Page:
We will start with a brief survey of the parent subjects: Both depend on the concept of a protection context or domain. By this term we mean an environment within which a program can be executed, and which defines the actions that program is allowed to perform . Unfortunately, this definition is not extraordinarily precise. We could sharpen it by saying that a domain is the actions which it authorizes, but at the cost of changing the meaning. We want a domain to be able to acquire and give up power while still maintaining its identity, Just as a company can buy and sell property, or even change its line of business, and still be the same company.
In any particular system, of course, it Is possible to point to entities whose existence is supported by that system, and identify them as domains. Thus we can define the term quite precisely f or that system, but in a way which does not help us toward an abstract definition. Attempts to give a precise definition of the term "process" run into similar difficulties, and are usually resolved In the same way: by accepting the concept as a primitive one and explaining its meaning In terms of the operations in which it participates.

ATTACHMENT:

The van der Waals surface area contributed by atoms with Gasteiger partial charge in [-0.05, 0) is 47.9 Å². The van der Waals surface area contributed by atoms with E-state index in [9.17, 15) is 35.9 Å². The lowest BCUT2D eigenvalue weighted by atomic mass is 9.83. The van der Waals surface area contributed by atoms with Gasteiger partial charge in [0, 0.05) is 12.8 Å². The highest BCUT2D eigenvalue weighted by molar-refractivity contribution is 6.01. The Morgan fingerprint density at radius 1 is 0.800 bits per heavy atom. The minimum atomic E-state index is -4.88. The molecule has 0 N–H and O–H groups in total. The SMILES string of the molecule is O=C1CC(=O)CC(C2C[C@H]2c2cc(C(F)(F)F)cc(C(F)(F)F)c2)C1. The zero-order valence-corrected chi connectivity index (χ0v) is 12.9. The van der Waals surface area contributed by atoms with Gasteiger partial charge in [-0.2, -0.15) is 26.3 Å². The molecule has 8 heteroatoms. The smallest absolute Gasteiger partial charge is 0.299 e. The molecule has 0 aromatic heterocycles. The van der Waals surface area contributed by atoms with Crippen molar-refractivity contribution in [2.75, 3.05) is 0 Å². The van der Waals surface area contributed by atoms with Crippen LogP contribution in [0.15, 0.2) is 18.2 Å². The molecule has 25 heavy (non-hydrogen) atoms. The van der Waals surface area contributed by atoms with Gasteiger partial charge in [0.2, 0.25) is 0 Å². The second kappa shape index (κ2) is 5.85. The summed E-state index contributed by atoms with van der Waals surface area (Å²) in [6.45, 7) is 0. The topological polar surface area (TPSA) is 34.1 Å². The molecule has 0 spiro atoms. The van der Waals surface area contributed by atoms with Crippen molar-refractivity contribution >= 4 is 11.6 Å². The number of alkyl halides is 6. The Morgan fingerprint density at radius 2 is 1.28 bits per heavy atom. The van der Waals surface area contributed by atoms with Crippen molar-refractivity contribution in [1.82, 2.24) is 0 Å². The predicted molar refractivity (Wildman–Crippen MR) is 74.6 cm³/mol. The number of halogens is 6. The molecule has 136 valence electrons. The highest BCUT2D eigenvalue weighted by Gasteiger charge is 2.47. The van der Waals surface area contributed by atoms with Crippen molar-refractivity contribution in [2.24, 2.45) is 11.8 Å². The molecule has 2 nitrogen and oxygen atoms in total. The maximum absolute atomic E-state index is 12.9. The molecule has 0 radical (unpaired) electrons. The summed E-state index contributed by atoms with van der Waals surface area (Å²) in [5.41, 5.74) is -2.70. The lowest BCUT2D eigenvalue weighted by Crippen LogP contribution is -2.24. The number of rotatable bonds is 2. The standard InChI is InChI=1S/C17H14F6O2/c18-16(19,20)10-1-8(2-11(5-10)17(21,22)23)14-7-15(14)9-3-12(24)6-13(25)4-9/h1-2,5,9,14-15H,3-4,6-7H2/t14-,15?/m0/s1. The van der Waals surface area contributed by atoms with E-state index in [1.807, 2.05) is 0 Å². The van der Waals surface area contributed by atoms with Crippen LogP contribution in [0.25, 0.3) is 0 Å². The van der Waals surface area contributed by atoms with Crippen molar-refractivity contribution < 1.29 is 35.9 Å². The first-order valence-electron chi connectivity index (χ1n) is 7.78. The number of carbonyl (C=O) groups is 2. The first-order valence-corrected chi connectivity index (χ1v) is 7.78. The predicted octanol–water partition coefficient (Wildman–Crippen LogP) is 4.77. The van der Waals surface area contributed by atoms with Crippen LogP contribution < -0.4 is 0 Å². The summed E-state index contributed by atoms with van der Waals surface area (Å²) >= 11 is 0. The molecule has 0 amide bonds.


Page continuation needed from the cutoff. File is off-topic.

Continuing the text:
2. A model for protection
Since a domain is by definition the basic unit of protection, we can confine ourselves to the co: ect handling of interactions between domains, which we will describe in terms of messages sent by one domain and received by another. There are two issues:
. communication - how do messages get from one domain to another without being Intercepted or altered;